Wednesday, January 30, 2013

The Death of King Uziahu

One of the features in the weekly Toronto Torah produced by our Beit Midrash is a column on the haftorah. We begin with a description of the featured prophet or the author of the book from which the haftorah is drawn, and then we explain the haftorah's message, and its relationship with the parshah. Then, if there is more space, we discuss some unique aspect of the haftorah.

I wrote this week's column, and for the "unique aspect" I noted the death of King Uziahu, and its message for us:

The message in our haftorah dates itself to "the year of the death of King Uziahu." (Yeshayah 6:1)  What was the significance of the death of this king, in relation to Yeshayah's vision?

Divrei haYamim II 26 describes Uziahu as a righteous king of Yehudah, the southern Jewish kingdom. He sought out G-d, battled the foes of the Jews, and built up the city of Yerushalayim. However, Divrei haYamim continues to describe him as becoming arrogant in his success, to the point that he sought to bring incense upon the altar himself, despite the fact that he was not a kohen. Tzaraat broke out upon his forehead, and he left the Beit haMikdash in shame.

Amos 1:1 and Zecharyah 14:5 make reference to an earthquake which occurred in the time of King Uziahu. Bringing in midrashic passages (see Seder Olam Rabbah 20, Radak Amos 1:1 and Rashi Yeshayah 6:1, for example), the earthquake, the tzaraat, and the death of King Uziahu are all referenced at the start of our haftorah.

At this time, when one of our greatest kings overreached in his arrogance, violated the sacred space of the Beit haMikdash, and was punished, Hashem showed the prophet Yeshayah a vision of His throne room. Gd then warned Yeshayah, and through him the Jewish nation, of the impending devastation at the hands of the Babylonian Empire. The link between Uziahu's death and Yeshayah's message is clear: Without proper leadership, our chances for repentance and growth are slim indeed.

Monday, January 28, 2013

Communal Representative, Personal Epiphany?

The sh'liach tzibbur - the leader of the community's prayers - faces a real challenge.

On one hand, the sh'liach tzibbur represents the community, and his prayers should be calibrated to match the community's needs. If people are in a rush to get to work, or if they are not accustomed to extended singing, or if it's Pesach night and they want to get home to start the Seder, he should not take his time and embark upon his own personal journey of spiritual and musical discovery, lest he frustrate the people and cause disgrace to the davening as they talk or leave. [Of course, rabbis are often cynical regarding cantorial song; see my 2009 post, "Cantors Behaving Badly", for an example.] And the reverse is true: if people are into singing, or they embrace a longer davening, he should not impose his own haste upon their pace.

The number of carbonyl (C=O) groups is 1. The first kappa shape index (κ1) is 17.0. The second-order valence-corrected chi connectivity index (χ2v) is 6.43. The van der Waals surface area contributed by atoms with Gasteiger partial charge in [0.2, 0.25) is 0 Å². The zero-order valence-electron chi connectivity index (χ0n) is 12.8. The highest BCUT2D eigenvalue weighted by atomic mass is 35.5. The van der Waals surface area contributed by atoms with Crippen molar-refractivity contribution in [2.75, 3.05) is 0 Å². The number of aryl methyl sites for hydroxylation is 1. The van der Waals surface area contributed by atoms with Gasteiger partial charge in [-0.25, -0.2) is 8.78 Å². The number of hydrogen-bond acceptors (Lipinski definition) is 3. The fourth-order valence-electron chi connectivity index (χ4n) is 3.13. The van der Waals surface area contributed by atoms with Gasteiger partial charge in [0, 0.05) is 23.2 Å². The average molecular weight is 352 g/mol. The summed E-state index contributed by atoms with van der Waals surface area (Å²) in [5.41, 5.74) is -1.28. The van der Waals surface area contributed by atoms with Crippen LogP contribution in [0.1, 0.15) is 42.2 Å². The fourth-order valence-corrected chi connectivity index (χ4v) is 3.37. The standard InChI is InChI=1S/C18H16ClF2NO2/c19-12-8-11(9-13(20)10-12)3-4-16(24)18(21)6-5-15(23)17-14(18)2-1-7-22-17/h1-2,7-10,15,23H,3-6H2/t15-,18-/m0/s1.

On the other hand, the sh'liach tzibbur is still a private citizen, with a right to his own davening, and his own connection with Gd. Particularly when the sh'liach tzibbur is not a volunteer, but rather he agrees to lead services because no one else is available, he should not be denied the right to his own spirituality. If we may exercise an imagined right to impose upon him to lead, by what right do we remove his personal prayer?

And then there is a third hand: Perhaps the sh'liach tzibbur should be viewed as a leader, a source of inspiration, his music and his passion bearing the community aloft to spiritual heights even when they are not, initially, of such a mindset? Is he obligated to do so? And ought we to let ourselves go, abandoning our personal baggage and adopting the mood of the leader?

What do you think?

Friday, January 25, 2013

Tu b'Shevat in Toronto

This is what Tu b'Shevat in Toronto looks like.

Well, technically Yad b'Shevat, but I don't expect much to change in the next few hours. Wonder how many birds will come out in -30 (Celsius) to eat the bread...

Thursday, January 24, 2013

Alert: Food Fraud and Kashrut - Pork in your milk?

We've talked about this before (such as this piece: Still think you can trust the fish counter?), but CNN has a new piece today, "Food Fraud on the Rise," highlighting the problem of substitution of one food for another on the market.

This has the potential to cause significant kashrut problems, both for Pesach and year-round. Examples of concerns include:

* Substitution of one kind of fish for another, so that one may not actually be eating kosher fish;
* Addition of grape juice to pomegranate juice, creating stam yeinam problems;
* Addition of corn syrup to honey, creating Pesach problems for those who avoid kitniyos.

Excerpt from the article:

The new records show that the most commonly fraudulent products are olive oil, milk, saffron, honey and coffee.
Tea, fish, clouding agents (used in fruit juices, like lemon, to make products look freshly squeezed), maple syrup and spices (turmeric, black pepper and chili pepper) were also top imposters.